Become Alabama in 12 easy steps

(News item: State revenues in North Carolina decreased by more than $200 million in July and August, the first two months of the fiscal year, when compared with the same months in 2013. That’s also $50 million short of state budget projections, the (Raleigh) News & Observer reports.)

Twelve Easy Steps to Becoming Alabama:

1) Slash taxes, as N.C. Republicans did last year when they cut both the corporate tax rate and the personal income tax rate, with the most significant benefits going to wealthy North Carolinians.

2) Tell citizens this is tax “reform,” not simply tax cuts.

3) Explain, too, that this will help “job creators” grow our state’s economy, despite the fact that history shows there is little to no link between tax cuts and economic growth. The reason for this is that businesses add jobs when they believe doing so will help them grow and make more money. They do not need a tax break to want to make more money, and they won’t add jobs until it’s economically advantageous to do so, regardless of tax breaks.

4) Do not explain that last part to voters.

5) Cut spending, as N.C. lawmakers have had to do to offset the hundreds of millions in lost tax revenue. These cuts can be made in a number of ways, such as trimming health and welfare benefits for poor people, or cutting unemployment benefits for those without a job.

6) Subtly blame these poor and unemployed people for needing government “handouts.”

7) Bonus Tip: One especially fertile target for spending is education. Freeze higher education pay and cut education budgets, despite increases in enrollment. Cut the money that’s spent per student in classrooms and raise teacher pay only after it’s politically destructive to ignore it. Then cut critical education needs like teacher assistants to help pay for those salaries, and fund the rest of the permanent pay increase with one-time only sources of state revenue.

8) Hope no one notices that last thing.

9) Wave off signs of trouble, as new state budget director Lee Roberts did this week when asked about the state’s alarming two-month revenue shortfall. Roberts said it was too early to worry, despite the N.C. Budget and Tax Center estimating that revenue will be down $300 million in 2015 and at least a half-billion dollars next year, when new tax cuts go into effect.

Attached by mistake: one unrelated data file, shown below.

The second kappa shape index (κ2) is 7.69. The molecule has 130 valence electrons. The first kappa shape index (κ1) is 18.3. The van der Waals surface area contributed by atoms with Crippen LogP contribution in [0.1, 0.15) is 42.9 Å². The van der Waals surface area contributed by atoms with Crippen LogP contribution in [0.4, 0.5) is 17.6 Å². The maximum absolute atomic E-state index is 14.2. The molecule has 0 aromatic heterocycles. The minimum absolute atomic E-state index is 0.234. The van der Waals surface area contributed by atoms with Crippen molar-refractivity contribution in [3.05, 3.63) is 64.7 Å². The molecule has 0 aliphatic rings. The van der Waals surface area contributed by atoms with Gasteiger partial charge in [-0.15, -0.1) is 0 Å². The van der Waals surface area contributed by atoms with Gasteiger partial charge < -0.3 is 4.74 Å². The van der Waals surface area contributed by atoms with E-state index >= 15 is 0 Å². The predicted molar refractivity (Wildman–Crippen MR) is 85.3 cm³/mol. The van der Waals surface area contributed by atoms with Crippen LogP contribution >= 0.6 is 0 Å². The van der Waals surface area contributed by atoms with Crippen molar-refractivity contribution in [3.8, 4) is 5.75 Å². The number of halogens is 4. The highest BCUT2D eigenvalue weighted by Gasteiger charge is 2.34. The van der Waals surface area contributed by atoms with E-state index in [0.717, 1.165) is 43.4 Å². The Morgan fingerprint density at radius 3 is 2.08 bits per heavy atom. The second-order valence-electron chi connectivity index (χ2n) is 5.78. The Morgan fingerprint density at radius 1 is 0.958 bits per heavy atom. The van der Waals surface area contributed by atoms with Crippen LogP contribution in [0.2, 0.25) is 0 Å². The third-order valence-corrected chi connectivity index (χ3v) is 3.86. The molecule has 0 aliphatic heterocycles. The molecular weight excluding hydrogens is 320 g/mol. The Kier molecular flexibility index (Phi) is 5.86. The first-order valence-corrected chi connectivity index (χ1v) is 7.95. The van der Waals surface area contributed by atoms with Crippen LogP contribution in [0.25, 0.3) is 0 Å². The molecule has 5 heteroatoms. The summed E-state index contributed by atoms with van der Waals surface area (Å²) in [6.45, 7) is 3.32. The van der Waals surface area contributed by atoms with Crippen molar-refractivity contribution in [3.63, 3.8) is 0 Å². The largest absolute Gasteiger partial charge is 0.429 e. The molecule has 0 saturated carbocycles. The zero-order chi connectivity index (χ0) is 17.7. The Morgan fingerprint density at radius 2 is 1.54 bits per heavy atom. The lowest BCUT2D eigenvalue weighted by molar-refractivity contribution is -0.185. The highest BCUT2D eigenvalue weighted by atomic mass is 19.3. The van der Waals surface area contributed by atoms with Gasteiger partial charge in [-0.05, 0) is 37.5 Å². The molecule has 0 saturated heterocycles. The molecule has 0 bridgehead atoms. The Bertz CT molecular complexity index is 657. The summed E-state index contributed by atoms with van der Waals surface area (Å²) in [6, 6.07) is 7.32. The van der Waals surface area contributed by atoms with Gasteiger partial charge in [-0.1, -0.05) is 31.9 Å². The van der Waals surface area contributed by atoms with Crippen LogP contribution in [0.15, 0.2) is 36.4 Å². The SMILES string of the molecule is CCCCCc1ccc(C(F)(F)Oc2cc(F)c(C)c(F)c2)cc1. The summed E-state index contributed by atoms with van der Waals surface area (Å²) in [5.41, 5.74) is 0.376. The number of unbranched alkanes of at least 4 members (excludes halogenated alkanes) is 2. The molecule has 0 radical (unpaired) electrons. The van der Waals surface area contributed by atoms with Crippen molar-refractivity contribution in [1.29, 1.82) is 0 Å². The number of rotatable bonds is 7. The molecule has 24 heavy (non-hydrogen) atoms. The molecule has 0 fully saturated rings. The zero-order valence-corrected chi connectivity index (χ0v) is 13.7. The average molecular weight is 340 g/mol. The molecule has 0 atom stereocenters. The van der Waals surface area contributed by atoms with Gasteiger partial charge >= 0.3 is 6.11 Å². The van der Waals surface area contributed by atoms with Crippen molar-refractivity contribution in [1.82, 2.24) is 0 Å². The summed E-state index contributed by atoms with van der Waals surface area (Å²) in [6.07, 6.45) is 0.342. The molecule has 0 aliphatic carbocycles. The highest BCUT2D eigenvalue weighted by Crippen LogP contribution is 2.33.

10) Remind people, as Republicans have, that revenue will be just fine when job creators from other states see how low our taxes are and load the moving vans. Don’t tell them that the high-end companies we want, along with the talented workers they might bring, don’t care as much about low taxes as they do issues like education, quality of life and social progressiveness.

11) Point to Texas, which is what Republicans often do when talking about how a tax-cutting state attracts business. Don’t mention that Texas is thriving more because of its booming gas and oil industries, which account for an increasing, not declining, share of the state’s supposedly “diverse” economy. That growth begets other growth, much like the banking industry did in Charlotte.

12) Do not point to Kansas, where tax cuts similar to North Carolina have brought budget shortfalls so severe that the reliably red state might not reelect conservative Gov. Sam Brownback. Said one longtime Republican voter to the New York Times this week: “We’re going to be bankrupt in two or three years if we keep going his way.”

Follow these simple steps and your revenues will continue to decrease, which will prompt more spending cuts. You will become attractive mostly to companies that want cheaper labor that’s not particularly educated. You will be able to provide that because you will be at or near the bottom of the nation in education spending.

You also will scrape the bottom in health statistics and poverty numbers and overall quality of living standards. You will be West Virginia or Mississippi or Arkansas. You will be Alabama.

But you’ll have low taxes. Congratulations.